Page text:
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Corporate Social Responsibility

In his newest entry for the conference blog of Academia Engelberg’s Conference on Food Security, Akash Arasu comments on the need for more honesty from the corporate world with regards to Corporate Social Responsibility.

This year’s Academia Engelberg gave high importance to actors from industry in the private sector. While generally a good idea – given the gravity of impact that business has on the world – unfortunately with the exception of Bühler, the industry presentations were less rigorous and credible than other presentations. The lack of trust displayed to the consumer’s intellect coupled with the missed opportunity to address genuine stakeholder concerns, resulted in a lot of buzz, fluff, and fuzzy stuff.

What would potentially be more fruitful is to acknowledge one’s role in the contribution to resource use and then describe the measures and plans in place to try and curtail the negative effects.

Granted, as consumers we must take responsibility for the role we play in resource use and waste. It is for our sake of convenience, and need for convenience that we enjoy individual packaged pieces of chocolate, insulated cups of chai latte, and good looking vegetables that correspond in colour and size to the ones seen in cartoons. It seems comically absurd that we must embark on campaigns for the “rights” of ugly fruits and vegetables to be eaten. These preferences which we demand from industry, has resulted in deteriorative business models and unsustainable resource consumption.

Keeping such logic consistent, why does it seem so hard for “Big Agro” to be honest with its stakeholder base? Instead we are subject to pseudo-sustainable jargon that is questionable at best. There is an inherent fear of public opinion that business succumbs to. Rightfully so. However fear is often a bad advisor and this fear is only realised when the public feels deceived by those it supports by consuming products. The reaction is generally media backlash and boycotting of products. All this and more could be avoided by pre-emptively being transparent on business’ interests, initiatives, and drivers.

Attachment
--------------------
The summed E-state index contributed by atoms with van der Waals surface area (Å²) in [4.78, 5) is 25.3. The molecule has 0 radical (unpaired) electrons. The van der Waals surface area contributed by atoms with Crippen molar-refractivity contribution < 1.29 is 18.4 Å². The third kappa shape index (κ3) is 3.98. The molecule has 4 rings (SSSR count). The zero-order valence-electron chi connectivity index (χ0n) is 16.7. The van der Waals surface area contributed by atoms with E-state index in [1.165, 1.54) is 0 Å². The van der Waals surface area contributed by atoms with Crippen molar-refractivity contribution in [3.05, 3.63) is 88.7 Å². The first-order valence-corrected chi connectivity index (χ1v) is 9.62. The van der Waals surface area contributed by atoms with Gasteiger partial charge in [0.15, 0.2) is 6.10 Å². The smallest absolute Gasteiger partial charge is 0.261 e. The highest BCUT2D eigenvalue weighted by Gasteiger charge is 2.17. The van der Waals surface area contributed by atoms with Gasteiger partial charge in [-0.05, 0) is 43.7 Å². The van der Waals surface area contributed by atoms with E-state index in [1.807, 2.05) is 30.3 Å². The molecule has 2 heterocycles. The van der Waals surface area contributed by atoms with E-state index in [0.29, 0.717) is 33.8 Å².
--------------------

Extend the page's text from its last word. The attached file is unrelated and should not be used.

The first step, often the hardest, is partaking in public forum – which I personally am grateful towards industry representatives for doing. As a consumer I appreciate the opportunity to be able to interact with the faces of large corporations. The next step is creating a more bilateral discussion, most importantly with candor.

We are not unaware of the negative effects of agrochemicals, nor are we ignorant of the obvious benefits they provide. We know that business are confronted with ethical dilemmas when ensuring global supply chains - we are also aware that these supply chains are in place because we need them, demand them.

We must be able to speak openly about these issues without window dressing them in a cloak of Corporate Social Responsibility. If it is dialogue we are interested in, it is dialogue we should be having. Not an advertising campaign.



Der vorliegende Beitrag gibt die persönliche Meinung der Autor*innen wieder und entspricht nicht zwingend derjenigen von Reatch oder seiner Mitglieder.

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